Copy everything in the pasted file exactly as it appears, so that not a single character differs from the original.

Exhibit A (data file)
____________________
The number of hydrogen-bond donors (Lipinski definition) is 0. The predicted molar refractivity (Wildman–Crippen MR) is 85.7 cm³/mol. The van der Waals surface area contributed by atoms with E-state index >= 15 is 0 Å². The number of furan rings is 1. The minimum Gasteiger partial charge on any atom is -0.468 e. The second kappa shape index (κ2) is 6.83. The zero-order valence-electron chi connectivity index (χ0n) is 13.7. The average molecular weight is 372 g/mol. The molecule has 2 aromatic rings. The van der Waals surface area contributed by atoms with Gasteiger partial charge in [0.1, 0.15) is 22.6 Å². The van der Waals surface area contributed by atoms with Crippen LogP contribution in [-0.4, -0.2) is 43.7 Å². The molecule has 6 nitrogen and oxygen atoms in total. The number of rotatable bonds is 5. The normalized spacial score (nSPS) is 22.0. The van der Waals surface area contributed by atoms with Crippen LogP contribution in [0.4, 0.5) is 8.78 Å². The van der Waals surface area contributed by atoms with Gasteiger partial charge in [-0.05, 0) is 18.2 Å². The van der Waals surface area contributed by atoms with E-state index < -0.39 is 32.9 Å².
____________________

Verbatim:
The number of hydrogen-bond donors (Lipinski definition) is 0. The predicted molar refractivity (Wildman–Crippen MR) is 85.7 cm³/mol. The van der Waals surface area contributed by atoms with E-state index >= 15 is 0 Å². The number of furan rings is 1. The minimum Gasteiger partial charge on any atom is -0.468 e. The second kappa shape index (κ2) is 6.83. The zero-order valence-electron chi connectivity index (χ0n) is 13.7. The average molecular weight is 372 g/mol. The molecule has 2 aromatic rings. The van der Waals surface area contributed by atoms with Gasteiger partial charge in [0.1, 0.15) is 22.6 Å². The van der Waals surface area contributed by atoms with Crippen LogP contribution in [-0.4, -0.2) is 43.7 Å². The molecule has 6 nitrogen and oxygen atoms in total. The number of rotatable bonds is 5. The normalized spacial score (nSPS) is 22.0. The van der Waals surface area contributed by atoms with Crippen LogP contribution in [0.4, 0.5) is 8.78 Å². The van der Waals surface area contributed by atoms with Gasteiger partial charge in [-0.05, 0) is 18.2 Å². The van der Waals surface area contributed by atoms with E-state index < -0.39 is 32.9 Å².